The British government will set out its legislative programme for the coming year on Wednesday, with immigration top of the agenda in a Queen’s Speech aimed at people who “work hard and want to get on”.
Conservative Prime Minister David Cameron and his Liberal Democrat deputy Nick Clegg admitted that, three years after they formed a government, the British economy had yet to recover from the global financial crisis.
But they promised to introduce new measures intended to help people “unleash their talents”, from controlling the number of incoming migrants to reducing the burdens on small businesses.
“We knew the road ahead would be tough and so it has proved to be. But three years on, our resolve to turn our country around has never been stronger,” Cameron and Clegg said in a statement.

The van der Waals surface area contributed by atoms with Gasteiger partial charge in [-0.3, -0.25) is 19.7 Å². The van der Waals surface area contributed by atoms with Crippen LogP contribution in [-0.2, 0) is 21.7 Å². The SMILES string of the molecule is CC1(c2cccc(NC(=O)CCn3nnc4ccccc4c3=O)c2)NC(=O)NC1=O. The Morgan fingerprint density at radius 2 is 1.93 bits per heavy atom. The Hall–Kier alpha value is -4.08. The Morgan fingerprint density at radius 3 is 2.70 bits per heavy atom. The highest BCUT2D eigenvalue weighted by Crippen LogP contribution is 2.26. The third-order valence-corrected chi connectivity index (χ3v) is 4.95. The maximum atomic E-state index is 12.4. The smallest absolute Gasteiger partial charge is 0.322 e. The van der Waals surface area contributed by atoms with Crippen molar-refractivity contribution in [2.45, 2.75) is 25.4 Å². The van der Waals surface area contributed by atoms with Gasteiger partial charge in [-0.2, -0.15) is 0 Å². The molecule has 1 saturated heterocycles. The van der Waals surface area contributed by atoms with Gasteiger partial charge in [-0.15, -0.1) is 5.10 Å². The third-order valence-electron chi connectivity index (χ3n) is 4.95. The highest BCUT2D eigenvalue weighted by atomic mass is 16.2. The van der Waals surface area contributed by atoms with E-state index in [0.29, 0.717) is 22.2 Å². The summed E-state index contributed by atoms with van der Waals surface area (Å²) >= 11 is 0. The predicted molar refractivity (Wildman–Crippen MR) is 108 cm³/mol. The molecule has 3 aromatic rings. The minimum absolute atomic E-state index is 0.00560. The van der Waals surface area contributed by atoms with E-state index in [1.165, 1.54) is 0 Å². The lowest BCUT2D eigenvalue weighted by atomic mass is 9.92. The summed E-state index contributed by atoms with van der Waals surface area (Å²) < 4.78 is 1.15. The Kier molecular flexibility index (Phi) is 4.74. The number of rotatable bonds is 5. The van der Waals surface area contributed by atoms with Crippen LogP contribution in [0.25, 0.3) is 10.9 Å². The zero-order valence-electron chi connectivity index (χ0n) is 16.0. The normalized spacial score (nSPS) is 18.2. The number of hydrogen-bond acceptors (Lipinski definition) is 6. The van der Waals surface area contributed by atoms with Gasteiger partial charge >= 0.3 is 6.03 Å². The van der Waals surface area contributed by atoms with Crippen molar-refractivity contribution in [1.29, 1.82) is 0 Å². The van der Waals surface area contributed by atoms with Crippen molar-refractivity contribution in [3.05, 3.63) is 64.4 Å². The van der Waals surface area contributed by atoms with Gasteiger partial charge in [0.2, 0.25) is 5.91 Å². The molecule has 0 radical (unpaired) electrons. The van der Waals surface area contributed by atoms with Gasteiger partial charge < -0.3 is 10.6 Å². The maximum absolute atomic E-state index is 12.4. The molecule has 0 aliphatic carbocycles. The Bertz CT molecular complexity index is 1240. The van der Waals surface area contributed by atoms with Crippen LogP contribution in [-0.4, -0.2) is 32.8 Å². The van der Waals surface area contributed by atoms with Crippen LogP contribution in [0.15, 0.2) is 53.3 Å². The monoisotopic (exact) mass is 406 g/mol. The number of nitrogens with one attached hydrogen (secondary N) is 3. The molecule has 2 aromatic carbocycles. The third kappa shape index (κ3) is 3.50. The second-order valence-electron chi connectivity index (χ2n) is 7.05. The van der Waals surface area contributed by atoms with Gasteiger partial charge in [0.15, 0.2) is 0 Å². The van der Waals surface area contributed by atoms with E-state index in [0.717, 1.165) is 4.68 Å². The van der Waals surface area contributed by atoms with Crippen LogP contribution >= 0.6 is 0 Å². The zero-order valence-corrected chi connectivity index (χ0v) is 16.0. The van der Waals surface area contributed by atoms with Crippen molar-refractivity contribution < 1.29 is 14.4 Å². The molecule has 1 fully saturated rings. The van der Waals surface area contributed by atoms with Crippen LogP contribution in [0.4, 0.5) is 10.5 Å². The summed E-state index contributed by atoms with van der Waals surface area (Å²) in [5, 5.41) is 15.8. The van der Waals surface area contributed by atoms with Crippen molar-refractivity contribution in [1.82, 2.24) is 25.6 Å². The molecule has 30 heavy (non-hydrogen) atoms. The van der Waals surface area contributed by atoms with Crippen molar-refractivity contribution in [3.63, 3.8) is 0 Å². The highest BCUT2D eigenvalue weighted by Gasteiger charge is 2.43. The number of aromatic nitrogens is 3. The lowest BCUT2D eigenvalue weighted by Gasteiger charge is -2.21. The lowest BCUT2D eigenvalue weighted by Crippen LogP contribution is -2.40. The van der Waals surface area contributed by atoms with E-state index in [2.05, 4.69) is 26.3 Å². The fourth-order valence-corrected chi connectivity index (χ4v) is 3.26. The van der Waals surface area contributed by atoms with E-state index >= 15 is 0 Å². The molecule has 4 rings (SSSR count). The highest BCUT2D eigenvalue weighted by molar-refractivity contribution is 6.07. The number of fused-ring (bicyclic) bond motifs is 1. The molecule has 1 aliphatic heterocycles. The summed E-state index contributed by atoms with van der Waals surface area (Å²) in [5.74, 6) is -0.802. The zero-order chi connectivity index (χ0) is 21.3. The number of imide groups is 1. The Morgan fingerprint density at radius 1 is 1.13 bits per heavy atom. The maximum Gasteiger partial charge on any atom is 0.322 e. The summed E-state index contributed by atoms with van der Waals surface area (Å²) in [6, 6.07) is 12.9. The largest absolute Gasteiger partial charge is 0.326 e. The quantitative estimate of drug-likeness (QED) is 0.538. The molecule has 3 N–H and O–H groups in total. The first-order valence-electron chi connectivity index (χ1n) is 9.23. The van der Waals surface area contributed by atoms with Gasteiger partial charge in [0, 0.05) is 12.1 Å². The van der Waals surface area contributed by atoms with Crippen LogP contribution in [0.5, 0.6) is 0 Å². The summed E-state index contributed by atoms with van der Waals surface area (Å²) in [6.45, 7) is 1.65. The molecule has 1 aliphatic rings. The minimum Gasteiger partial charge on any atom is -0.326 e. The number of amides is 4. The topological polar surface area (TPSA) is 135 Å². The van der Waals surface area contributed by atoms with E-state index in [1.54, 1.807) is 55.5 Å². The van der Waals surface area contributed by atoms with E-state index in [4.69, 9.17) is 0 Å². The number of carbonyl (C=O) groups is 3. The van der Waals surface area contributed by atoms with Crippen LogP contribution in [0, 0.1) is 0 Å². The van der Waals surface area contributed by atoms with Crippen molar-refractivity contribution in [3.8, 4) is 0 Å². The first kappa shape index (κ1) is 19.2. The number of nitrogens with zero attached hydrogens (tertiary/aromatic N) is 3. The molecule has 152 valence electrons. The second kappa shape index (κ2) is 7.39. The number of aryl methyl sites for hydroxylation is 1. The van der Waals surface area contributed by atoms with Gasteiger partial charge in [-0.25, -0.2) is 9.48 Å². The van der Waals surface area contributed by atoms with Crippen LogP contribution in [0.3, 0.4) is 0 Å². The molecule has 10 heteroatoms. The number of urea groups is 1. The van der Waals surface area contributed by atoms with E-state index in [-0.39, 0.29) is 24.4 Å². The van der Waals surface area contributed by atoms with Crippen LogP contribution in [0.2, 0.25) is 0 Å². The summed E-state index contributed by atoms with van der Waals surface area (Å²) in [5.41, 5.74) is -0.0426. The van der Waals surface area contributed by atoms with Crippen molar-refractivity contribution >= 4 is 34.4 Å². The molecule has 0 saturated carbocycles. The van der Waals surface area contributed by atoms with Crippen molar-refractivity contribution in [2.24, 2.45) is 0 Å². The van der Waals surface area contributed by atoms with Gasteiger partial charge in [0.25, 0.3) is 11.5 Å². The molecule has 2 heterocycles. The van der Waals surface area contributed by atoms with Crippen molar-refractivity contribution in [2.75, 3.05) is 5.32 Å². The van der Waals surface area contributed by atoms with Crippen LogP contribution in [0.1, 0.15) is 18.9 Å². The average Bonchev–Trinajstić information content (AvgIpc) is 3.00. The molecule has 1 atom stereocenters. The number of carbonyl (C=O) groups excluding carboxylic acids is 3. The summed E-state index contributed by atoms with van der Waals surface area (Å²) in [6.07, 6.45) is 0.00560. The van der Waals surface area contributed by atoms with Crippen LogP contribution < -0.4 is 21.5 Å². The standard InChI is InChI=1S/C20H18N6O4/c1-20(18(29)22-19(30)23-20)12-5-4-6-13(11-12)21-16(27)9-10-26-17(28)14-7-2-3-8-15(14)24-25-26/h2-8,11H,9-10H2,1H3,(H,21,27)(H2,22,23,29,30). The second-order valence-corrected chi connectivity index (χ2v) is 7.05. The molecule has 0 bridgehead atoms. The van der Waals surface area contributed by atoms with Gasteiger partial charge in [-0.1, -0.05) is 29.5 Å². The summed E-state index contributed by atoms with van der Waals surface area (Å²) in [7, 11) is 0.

At the heart of the speech are measures intended to clamp down on illegal immigration and restrict migrants’ rights to unemployment, housing and health benefits, which Cameron first unveiled in March. “We want to attract people who will add to our national life and those who will not should be deterred,” a government spokesman said.
Cameron’s Conservative party came into office promising to dramatically reduce net migration, and claims to have already cut numbers by one third thanks largely to a tightening of the visa system. But immigration remains a major political issue ahead of an expected fresh influx of eastern Europeans after the European Union lifts work restrictions on Bulgarians and Romanians in 2014.